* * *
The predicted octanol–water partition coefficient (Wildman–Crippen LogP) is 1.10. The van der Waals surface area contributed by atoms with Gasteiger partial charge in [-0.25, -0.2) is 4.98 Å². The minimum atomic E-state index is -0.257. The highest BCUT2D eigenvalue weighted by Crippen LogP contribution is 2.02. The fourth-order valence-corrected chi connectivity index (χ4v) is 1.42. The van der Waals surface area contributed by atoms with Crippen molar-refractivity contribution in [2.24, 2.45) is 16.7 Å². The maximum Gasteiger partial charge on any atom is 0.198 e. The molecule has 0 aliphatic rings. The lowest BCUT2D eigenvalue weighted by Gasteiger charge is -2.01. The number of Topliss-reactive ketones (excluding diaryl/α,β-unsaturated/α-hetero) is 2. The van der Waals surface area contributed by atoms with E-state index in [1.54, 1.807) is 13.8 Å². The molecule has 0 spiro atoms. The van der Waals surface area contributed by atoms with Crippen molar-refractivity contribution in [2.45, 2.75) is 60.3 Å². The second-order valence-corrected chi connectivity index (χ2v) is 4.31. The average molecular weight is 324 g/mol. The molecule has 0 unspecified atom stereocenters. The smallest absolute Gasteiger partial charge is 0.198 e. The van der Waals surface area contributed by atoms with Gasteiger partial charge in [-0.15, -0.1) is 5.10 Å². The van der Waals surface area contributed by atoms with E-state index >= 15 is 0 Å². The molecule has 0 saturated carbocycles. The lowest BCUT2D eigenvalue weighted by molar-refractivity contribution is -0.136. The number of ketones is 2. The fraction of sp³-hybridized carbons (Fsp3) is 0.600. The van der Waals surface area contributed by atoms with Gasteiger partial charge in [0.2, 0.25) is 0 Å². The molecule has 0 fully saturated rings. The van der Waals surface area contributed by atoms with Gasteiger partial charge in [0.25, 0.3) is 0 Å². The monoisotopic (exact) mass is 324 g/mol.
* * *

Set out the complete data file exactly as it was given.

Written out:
The predicted octanol–water partition coefficient (Wildman–Crippen LogP) is 1.10. The van der Waals surface area contributed by atoms with Gasteiger partial charge in [-0.25, -0.2) is 4.98 Å². The minimum atomic E-state index is -0.257. The highest BCUT2D eigenvalue weighted by Crippen LogP contribution is 2.02. The fourth-order valence-corrected chi connectivity index (χ4v) is 1.42. The van der Waals surface area contributed by atoms with Crippen molar-refractivity contribution in [2.24, 2.45) is 16.7 Å². The maximum Gasteiger partial charge on any atom is 0.198 e. The molecule has 0 aliphatic rings. The lowest BCUT2D eigenvalue weighted by Gasteiger charge is -2.01. The number of Topliss-reactive ketones (excluding diaryl/α,β-unsaturated/α-hetero) is 2. The van der Waals surface area contributed by atoms with E-state index in [1.54, 1.807) is 13.8 Å². The molecule has 0 spiro atoms. The van der Waals surface area contributed by atoms with Crippen molar-refractivity contribution in [2.45, 2.75) is 60.3 Å². The second-order valence-corrected chi connectivity index (χ2v) is 4.31. The average molecular weight is 324 g/mol. The molecule has 0 unspecified atom stereocenters. The smallest absolute Gasteiger partial charge is 0.198 e. The van der Waals surface area contributed by atoms with Gasteiger partial charge in [-0.15, -0.1) is 5.10 Å². The van der Waals surface area contributed by atoms with E-state index >= 15 is 0 Å². The molecule has 0 saturated carbocycles. The lowest BCUT2D eigenvalue weighted by molar-refractivity contribution is -0.136. The number of ketones is 2. The fraction of sp³-hybridized carbons (Fsp3) is 0.600. The van der Waals surface area contributed by atoms with Gasteiger partial charge in [0.2, 0.25) is 0 Å². The molecule has 0 fully saturated rings. The van der Waals surface area contributed by atoms with Gasteiger partial charge in [0.25, 0.3) is 0 Å². The monoisotopic (exact) mass is 324 g/mol.